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WATCH: Texas Longhorns DC Vance Bedford takes five questions from Michael Huff

“To be part of the University of Texas, the Longhorns and to say I’m the defensive coordinator — it’s like I hit the lottery.”

After an interview with Texas Longhorns offensive coordinator Sterlin Gilbert, the second edition of "Five Questions with Michael Huff" turns to the defensive side of the ball.

Huff, a former ‘Horns defensive back now with the Longhorn Network, goes one on one with defensive coordinator Vance Bedford, who came back to Austin in 2014 after working with Charlie Strong for four years as the DC at Louisville. He’s also a Texas alum, playing cornerback for the Longhorns between 1977 and 1981.

In fact, Bedford is still number five all-time for career pass breakups in Austin. Huff asks Vance about it with his first question, but Bedford says there isn’t a lot of film left from his playing days to show his players.

"I don’t talk about the past a lot of times," Bedford says. "A lot of these young guys, they have no idea what I did."

The Beaumont native has enjoyed a long coaching career, and says becoming the defensive coordinator at Texas is a dream come true.

"I’ve been at Michigan, Florida, been in the NFL. I never thought that this would ever happen," he says. "I’m back at home. My family lives in Houston right down the road. My sister has been to every home game. My dad has come to practice. To be part of the University of Texas, the Longhorns and to say I’m the defensive coordinator — it’s like I hit the lottery. And the biggest thing right now is we just have to get over the hump."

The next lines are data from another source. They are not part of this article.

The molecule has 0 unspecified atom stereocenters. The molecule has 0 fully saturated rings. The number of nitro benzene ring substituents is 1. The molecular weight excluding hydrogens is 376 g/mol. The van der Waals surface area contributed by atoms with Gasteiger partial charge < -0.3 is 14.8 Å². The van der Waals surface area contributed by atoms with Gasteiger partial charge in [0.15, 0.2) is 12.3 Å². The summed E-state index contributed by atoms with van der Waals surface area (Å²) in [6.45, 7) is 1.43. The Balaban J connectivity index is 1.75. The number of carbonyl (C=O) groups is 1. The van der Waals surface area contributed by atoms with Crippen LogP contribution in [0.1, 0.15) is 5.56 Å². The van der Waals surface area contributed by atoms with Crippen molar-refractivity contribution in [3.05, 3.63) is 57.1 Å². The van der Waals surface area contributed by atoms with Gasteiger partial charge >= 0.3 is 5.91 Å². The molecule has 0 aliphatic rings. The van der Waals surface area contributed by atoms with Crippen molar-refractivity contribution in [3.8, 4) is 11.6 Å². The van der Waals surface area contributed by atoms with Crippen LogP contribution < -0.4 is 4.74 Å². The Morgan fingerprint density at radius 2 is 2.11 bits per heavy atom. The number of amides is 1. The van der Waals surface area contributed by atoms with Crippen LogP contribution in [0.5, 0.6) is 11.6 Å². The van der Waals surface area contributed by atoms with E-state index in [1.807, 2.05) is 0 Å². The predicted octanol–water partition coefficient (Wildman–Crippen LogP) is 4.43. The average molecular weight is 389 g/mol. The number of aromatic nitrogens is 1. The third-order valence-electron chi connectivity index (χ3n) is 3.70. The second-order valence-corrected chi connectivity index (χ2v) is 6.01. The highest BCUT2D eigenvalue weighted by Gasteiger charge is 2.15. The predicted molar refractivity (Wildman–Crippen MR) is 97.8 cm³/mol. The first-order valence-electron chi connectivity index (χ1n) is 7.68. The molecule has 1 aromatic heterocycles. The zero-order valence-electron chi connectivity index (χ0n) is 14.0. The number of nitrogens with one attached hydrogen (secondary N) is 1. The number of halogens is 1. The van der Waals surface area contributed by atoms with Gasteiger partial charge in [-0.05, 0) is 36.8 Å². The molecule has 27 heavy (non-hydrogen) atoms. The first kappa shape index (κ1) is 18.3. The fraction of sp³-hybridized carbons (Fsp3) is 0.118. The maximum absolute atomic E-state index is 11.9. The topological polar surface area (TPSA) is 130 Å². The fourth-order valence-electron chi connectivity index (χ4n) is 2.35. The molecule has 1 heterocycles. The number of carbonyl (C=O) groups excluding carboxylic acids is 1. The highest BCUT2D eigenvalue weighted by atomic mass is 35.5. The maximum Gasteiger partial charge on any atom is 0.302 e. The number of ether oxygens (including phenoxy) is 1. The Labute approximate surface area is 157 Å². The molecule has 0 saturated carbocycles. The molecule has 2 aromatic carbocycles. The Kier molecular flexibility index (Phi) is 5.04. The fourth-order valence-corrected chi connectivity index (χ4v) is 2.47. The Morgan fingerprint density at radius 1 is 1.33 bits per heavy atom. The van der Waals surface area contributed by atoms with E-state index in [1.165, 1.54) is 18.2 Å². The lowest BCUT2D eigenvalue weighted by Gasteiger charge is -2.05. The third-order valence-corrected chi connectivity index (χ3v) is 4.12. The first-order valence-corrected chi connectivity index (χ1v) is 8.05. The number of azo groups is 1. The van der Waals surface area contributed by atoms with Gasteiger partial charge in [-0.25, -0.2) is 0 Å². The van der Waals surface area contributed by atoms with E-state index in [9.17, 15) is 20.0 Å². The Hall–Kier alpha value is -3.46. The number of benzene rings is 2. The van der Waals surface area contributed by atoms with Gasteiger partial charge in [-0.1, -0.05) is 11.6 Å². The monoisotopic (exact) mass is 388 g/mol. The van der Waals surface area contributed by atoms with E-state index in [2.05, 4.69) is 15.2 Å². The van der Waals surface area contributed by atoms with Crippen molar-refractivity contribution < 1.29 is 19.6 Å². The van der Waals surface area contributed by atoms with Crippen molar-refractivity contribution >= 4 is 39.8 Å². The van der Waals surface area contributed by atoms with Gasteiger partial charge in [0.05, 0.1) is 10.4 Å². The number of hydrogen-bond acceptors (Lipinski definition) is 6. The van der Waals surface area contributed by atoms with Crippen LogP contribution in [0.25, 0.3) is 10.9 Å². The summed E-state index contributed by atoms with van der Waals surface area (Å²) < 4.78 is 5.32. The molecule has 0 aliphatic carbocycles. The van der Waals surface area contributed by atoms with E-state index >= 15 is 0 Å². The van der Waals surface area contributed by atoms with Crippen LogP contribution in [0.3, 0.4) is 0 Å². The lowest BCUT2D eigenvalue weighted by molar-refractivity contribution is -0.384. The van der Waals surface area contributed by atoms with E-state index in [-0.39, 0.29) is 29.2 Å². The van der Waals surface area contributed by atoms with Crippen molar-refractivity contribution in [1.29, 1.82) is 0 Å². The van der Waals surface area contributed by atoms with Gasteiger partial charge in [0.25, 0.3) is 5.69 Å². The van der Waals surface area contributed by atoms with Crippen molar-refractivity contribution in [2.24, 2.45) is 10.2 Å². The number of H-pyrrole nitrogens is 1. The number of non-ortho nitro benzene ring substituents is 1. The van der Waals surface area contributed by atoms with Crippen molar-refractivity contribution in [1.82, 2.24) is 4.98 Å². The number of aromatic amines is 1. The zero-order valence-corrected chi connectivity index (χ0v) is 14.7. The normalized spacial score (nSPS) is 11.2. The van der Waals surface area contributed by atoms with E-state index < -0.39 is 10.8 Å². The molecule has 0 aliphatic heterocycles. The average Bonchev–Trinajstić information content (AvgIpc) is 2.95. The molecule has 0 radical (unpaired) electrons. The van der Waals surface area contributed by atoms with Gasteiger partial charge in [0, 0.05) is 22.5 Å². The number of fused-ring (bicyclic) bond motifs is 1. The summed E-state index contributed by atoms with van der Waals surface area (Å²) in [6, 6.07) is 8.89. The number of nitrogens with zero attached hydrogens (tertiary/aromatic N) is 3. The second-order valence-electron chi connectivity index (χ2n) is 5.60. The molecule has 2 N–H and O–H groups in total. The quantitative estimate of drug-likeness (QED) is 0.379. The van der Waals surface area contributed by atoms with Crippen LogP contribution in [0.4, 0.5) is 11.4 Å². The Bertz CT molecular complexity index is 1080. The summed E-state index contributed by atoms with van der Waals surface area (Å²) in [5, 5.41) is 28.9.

In preseason camp, Bedford is looking for a "starting 17" right now because he plans to play as many as 22 players on defense.

He says his father is where his fire and energy comes from.

"To me it’s about having fun, it’s about the love of the game. That’s something you can’t give another person, it comes from within," says Bedford. "I’m one those guys that I’m always talking. I want to have fun. I want to tell you how good your are, how bad you are. As a player, the guys I play with — if I can get you to talk to me, I have you."

Huff’s final question is a hypothetical — could the 57-year-old Bedford still play a 60-minute football game if he had to?

"No," he answers flatly. "I don’t have flashbacks. There’s a lot of guys that talk about ‘if I could put my pads on one more time.’ I don’t want to put my pads on one more time. Every morning I got out of bed and all my bones are cracking. My back, my knees. I’m done with playing football and I don’t give it a second thought. I enjoy coaching."